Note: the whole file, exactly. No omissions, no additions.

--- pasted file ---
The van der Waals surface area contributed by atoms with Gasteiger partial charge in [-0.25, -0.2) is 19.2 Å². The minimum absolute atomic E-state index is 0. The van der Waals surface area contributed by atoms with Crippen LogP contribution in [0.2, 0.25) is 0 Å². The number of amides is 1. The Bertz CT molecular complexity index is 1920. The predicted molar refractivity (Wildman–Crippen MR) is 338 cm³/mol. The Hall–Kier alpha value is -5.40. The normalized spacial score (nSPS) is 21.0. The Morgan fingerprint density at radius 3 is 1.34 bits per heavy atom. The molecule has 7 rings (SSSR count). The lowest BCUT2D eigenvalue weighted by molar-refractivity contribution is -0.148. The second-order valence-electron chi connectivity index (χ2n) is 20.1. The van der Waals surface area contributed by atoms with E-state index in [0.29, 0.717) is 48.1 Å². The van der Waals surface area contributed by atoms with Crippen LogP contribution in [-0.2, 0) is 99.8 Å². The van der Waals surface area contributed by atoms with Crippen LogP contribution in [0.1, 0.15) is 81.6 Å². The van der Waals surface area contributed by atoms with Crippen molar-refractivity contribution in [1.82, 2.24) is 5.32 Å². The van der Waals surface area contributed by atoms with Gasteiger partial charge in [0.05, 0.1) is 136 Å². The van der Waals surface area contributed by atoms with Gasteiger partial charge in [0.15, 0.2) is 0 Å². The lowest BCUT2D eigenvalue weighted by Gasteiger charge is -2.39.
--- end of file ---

The van der Waals surface area contributed by atoms with Gasteiger partial charge in [-0.25, -0.2) is 19.2 Å². The minimum absolute atomic E-state index is 0. The van der Waals surface area contributed by atoms with Crippen LogP contribution in [0.2, 0.25) is 0 Å². The number of amides is 1. The Bertz CT molecular complexity index is 1920. The predicted molar refractivity (Wildman–Crippen MR) is 338 cm³/mol. The Hall–Kier alpha value is -5.40. The normalized spacial score (nSPS) is 21.0. The Morgan fingerprint density at radius 3 is 1.34 bits per heavy atom. The molecule has 7 rings (SSSR count). The lowest BCUT2D eigenvalue weighted by molar-refractivity contribution is -0.148. The second-order valence-electron chi connectivity index (χ2n) is 20.1. The van der Waals surface area contributed by atoms with E-state index in [0.29, 0.717) is 48.1 Å². The van der Waals surface area contributed by atoms with Crippen LogP contribution in [-0.2, 0) is 99.8 Å². The van der Waals surface area contributed by atoms with Crippen LogP contribution in [0.1, 0.15) is 81.6 Å². The van der Waals surface area contributed by atoms with Crippen molar-refractivity contribution in [1.82, 2.24) is 5.32 Å². The van der Waals surface area contributed by atoms with Gasteiger partial charge in [0.05, 0.1) is 136 Å². The van der Waals surface area contributed by atoms with Gasteiger partial charge in [0.15, 0.2) is 0 Å². The lowest BCUT2D eigenvalue weighted by Gasteiger charge is -2.39.